‘_See Tillemont, Mem. E. St. Clement d' A. Art. ii. and Euseb. H. E. 1. v1. p. 201, 208. I H. E. 1. vi. cap. 6. h H. E. 1. vi. cap. 13. 1 Vir. 111. cap. 38.
H. E. 1. vi. cap. 6. ' Dissert. Iren. iii. sect. 27.
There are great commendations of Clement in many of the ancients. I shall put down some of them. But first of all I would take a passage from himself, in part also cited by° Eusebius: because it will be of use to inform us of his character, and his authority in the things we shall allege from him.
Hep says, in the first book of his Stromata: ‘ This work I have composed not for ostentation, but as an artless image and picture of the powerful and lively discourses of those blessed and trul worthy men, which I have had the happiness to hear.’ be following part of the passage is somewhat obscure. But he speaks of one, by whom he had been taught in Greece: another in Italy: and two more, as it seems, in the East: and another in Egypt, supposed by Eusebius to be Pantaenus, of whom he speaks in this manner: ‘ But the last whom I met with was the first in merit. After along search I found him lying hid in Egypt, and in him I acquiesced. He was indeed a Sicilian bee, who gathered the flowers of the prophetic and apostolic meadow, and filled the minds of his hearers with sincere knowledge. These‘l men [he intends his masters, of whom he had before spoken] having preserved the true tradition of the blessed doctrine in a direct succession from the holy apostles, Peter, James, John, and Paul, as from father to son, (though few are like their fathers,) have lived by the blessing of God to our time, to lodge in our minds the seeds of the ancient and a ostolical doctrine.’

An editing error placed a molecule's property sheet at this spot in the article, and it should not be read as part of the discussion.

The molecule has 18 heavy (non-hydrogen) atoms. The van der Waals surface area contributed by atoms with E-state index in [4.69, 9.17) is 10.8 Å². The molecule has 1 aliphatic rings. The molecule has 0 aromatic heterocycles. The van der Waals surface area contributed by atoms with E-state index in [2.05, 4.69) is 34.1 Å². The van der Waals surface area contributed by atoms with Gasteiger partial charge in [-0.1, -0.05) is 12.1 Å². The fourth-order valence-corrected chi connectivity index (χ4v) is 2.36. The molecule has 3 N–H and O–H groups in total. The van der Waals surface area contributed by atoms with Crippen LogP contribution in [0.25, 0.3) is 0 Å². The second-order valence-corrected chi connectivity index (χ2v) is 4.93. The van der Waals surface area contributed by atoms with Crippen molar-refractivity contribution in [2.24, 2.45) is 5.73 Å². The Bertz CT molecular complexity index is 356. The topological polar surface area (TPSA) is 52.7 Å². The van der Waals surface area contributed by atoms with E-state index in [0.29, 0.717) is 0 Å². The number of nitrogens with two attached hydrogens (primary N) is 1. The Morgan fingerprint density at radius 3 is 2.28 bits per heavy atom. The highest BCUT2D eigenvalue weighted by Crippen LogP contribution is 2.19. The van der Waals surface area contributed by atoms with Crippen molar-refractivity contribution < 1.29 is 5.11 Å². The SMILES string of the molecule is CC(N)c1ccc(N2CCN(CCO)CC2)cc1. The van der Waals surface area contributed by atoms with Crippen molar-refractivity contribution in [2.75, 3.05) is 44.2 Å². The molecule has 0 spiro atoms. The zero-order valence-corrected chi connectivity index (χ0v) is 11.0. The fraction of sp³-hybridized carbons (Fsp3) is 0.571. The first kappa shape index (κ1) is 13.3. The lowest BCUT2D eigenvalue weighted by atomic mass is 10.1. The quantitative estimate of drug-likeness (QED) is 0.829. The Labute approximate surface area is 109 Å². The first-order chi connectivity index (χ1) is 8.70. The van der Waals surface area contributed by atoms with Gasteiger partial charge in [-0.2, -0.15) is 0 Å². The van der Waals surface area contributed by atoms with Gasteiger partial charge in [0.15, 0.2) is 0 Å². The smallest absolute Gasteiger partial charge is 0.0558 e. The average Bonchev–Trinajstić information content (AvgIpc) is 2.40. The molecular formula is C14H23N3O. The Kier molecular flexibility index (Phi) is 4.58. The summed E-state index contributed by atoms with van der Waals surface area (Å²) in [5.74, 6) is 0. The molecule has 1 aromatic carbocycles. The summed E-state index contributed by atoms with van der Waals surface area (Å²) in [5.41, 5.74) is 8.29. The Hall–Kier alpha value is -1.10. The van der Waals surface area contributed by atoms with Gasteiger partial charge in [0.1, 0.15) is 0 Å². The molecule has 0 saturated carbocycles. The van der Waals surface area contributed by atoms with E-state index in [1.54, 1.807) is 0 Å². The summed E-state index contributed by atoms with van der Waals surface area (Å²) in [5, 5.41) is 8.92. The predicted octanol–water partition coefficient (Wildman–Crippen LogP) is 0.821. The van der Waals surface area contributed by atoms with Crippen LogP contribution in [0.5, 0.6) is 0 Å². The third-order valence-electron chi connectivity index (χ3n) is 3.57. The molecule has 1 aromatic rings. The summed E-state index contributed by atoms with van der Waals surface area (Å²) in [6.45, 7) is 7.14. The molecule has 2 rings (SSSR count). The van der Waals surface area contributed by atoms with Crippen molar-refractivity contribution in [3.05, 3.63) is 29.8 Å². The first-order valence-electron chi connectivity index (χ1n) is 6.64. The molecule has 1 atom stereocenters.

It appears from this passage, t at our Clement had travelled, and was inquisitive; and that what he valued above all things was the pure, ancient, and apostolical doctrine.